Summer vacation has slipped away and yellow buses are back on the streets, carrying children to schools. Some of the kids will endure classes disinterestedly, longing to hear the bell ring at day’s end. Others will get wrapped up in the excitement of studying new subjects, learning with joyful fascination. Perhaps more than anything else, the leadership of their teachers will affect whether the kids love or loathe learning.
If you’re like me, then you studied under a wide variety of teachers. Some you recall fondly for their ability to bring subjects to life in a way that captured your attention. Others you have trouble remembering because their listless, droning lectures frequently put you to sleep.
With school back in session, we thought it would be interesting to study what makes the best teachers great. How are these amazing educators able to encourage their pupils to excel in the classroom? We pored through quotes from award-winning teachers and came to the following conclusions about America’s finest classroom leaders:
The Best Teachers Recognize and Value the Uniqueness of Each Student
“A good teacher knows how to read a story, and that each and every student arrives at our classroom door with a unique and intriguing yet incomplete story. The really good teachers know how to read a child’s story and recognize the remarkable opportunity to help author the story. The really good teachers want to script confidence and success onto the blank pages; they want to edit the mistakes; and they want to help write a happy ending.”
~ Anthony J. Mullen, 2009 NEA National Teacher of the Year
“I struggle each day to see students as individuals, to know their stories of learning well enough that I don’t have to talk about grades at conferences. I can talk about students, and I can talk about what they learned.
~ Sarah Brown Wessling, 2010 NEA National Teacher of the Year
“All children can learn, but all children learn differently.”
~ Clover Stephenson, 2010 Teacher of the Year, Dept. of Defense Education Activity, Korea District
As leaders, we give the most fulfillment to our people, and gain the most productivity from them, when we position them to use their strengths. In order to locate people’s niches we must initiate relationships with them. As we learn their unique talents, we can customize their jobs accordingly. In addition, as we discover their values and goals, we can tailor our influence to provide them with suitable encouragement and motivation.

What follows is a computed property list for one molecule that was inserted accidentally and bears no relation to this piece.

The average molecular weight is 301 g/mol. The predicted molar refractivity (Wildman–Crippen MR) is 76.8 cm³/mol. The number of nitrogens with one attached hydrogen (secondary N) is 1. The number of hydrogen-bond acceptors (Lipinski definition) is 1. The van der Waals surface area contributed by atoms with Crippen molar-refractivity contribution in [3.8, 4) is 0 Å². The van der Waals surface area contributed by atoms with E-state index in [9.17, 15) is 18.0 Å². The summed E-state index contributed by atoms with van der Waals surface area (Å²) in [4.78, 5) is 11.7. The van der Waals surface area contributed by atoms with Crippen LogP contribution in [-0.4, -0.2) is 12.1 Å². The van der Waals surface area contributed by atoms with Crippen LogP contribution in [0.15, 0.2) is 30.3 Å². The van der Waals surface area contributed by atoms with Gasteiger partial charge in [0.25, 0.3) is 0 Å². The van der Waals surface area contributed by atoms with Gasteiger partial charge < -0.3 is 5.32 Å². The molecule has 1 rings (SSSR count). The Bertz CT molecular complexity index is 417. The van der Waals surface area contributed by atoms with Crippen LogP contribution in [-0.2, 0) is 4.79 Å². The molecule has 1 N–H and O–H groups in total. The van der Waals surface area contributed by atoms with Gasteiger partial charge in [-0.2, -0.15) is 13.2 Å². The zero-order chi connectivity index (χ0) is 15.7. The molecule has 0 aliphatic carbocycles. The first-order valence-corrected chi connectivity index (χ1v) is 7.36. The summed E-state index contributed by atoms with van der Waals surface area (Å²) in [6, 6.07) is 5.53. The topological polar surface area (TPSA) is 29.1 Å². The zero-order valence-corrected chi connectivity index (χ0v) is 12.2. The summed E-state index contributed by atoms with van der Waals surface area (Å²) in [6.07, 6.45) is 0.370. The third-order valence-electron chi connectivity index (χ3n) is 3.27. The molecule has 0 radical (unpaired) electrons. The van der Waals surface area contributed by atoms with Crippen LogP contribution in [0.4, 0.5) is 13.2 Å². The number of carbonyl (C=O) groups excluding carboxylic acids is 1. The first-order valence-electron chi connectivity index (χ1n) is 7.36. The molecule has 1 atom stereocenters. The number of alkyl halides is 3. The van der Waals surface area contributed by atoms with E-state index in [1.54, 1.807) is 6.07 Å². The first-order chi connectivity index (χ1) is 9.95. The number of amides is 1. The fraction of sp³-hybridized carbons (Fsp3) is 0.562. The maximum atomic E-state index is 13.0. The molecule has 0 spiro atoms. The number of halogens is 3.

The Best Teachers Prod their Pupils to Take Risks
“Like any teacher, my true success is with my students. My central goal is to prepare each of my students to be successful in life. I encourage them to take challenging risks because they know that I will always be there as their safety net.”
~ Donna Patrick, 2010 Texas Elementary Teacher of the Year
“Lechleiter-Luke likens her educational approach, both in classes and in extracurricular activities, to leading students to the cliff -like edges of their comfort zones, then pushing them off and watching them discover the ability to fly.”
~ Said of Leah Lechleiter-Luke, 2010 Wisconsin Teacher of the Year
“I became an advocate for students to feel safe within the educational environment, to take learning risks, to never fear failure and to reach for the dream that will give purpose and meaning to their life!”
~ Catherine S. Webb, 2010 Virginia Teacher of the Year
Most people’s dreams are sitting idle on the runway. Fear, doubt, and in security prohibit them from taking flight. It’s incumbent upon us, as leaders, to see the potential in our people and to help them believe the best about themselves. We instill self-belief in others when we offer hope, give encouragement, and properly define failures as stepping-stones to success.
The Best Teachers Measure Success by the Achievements of Their Students
“My rewards don’t come from grades students get on a test, but from students co ming back year s after gra duation to v isit me and tell me a bout their experiences traveling the world and becoming passionate about learning.”
~ Craig Divis, 2010 Vermont Teacher of the Year
“The best teachers are those who are committed to excellence, not only for themselves, but for their students, colleagues, parents and community leaders.”
~ Mary Pinkston, 2010 Delaware Teacher of the Year
“The most satisfying part of teaching is at the end of every year, I am able to see the growth of each student academically and behaviorally and say that I was a little part of that.”
~ Brad Shonk 2010 Mississippi Teacher of the Year
As a leader, don’t fix your gaze on profits or prestige. Likewise, be careful not to expend your energies trying to achieve personal greatness. Instead, concentrate on uplifting the people you lead. Make their success your number one priority. Serving those beside you is the surest path to greatest.
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